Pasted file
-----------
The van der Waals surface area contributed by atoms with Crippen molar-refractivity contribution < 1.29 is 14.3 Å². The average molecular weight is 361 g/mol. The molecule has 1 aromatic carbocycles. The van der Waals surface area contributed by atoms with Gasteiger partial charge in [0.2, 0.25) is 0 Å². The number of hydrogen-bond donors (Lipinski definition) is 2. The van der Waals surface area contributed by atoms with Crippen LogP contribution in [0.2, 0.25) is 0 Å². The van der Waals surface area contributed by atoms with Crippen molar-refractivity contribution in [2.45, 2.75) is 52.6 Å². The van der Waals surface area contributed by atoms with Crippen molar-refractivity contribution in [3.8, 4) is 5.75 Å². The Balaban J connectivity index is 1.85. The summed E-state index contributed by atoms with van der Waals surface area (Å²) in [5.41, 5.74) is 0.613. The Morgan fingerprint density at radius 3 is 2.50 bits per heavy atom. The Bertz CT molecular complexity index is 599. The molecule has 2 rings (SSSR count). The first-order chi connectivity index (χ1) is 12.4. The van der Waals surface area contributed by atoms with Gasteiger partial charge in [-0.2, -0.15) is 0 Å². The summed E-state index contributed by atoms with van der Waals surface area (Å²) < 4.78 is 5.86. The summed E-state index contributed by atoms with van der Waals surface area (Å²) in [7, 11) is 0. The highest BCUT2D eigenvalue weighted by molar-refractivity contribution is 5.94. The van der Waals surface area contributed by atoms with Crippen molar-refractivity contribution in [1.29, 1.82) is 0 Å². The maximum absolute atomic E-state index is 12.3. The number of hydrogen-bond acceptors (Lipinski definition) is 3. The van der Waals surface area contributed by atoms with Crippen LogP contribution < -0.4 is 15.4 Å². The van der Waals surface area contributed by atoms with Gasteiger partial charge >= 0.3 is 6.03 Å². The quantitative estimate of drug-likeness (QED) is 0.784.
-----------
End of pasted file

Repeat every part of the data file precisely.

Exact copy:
The van der Waals surface area contributed by atoms with Crippen molar-refractivity contribution < 1.29 is 14.3 Å². The average molecular weight is 361 g/mol. The molecule has 1 aromatic carbocycles. The van der Waals surface area contributed by atoms with Gasteiger partial charge in [0.2, 0.25) is 0 Å². The number of hydrogen-bond donors (Lipinski definition) is 2. The van der Waals surface area contributed by atoms with Crippen LogP contribution in [0.2, 0.25) is 0 Å². The van der Waals surface area contributed by atoms with Crippen molar-refractivity contribution in [2.45, 2.75) is 52.6 Å². The van der Waals surface area contributed by atoms with Crippen molar-refractivity contribution in [3.8, 4) is 5.75 Å². The Balaban J connectivity index is 1.85. The summed E-state index contributed by atoms with van der Waals surface area (Å²) in [5.41, 5.74) is 0.613. The Morgan fingerprint density at radius 3 is 2.50 bits per heavy atom. The Bertz CT molecular complexity index is 599. The molecule has 2 rings (SSSR count). The first-order chi connectivity index (χ1) is 12.4. The van der Waals surface area contributed by atoms with Gasteiger partial charge in [-0.2, -0.15) is 0 Å². The summed E-state index contributed by atoms with van der Waals surface area (Å²) < 4.78 is 5.86. The summed E-state index contributed by atoms with van der Waals surface area (Å²) in [7, 11) is 0. The highest BCUT2D eigenvalue weighted by molar-refractivity contribution is 5.94. The van der Waals surface area contributed by atoms with Crippen molar-refractivity contribution in [1.29, 1.82) is 0 Å². The maximum absolute atomic E-state index is 12.3. The number of hydrogen-bond acceptors (Lipinski definition) is 3. The van der Waals surface area contributed by atoms with Crippen LogP contribution < -0.4 is 15.4 Å². The van der Waals surface area contributed by atoms with Gasteiger partial charge >= 0.3 is 6.03 Å². The quantitative estimate of drug-likeness (QED) is 0.784.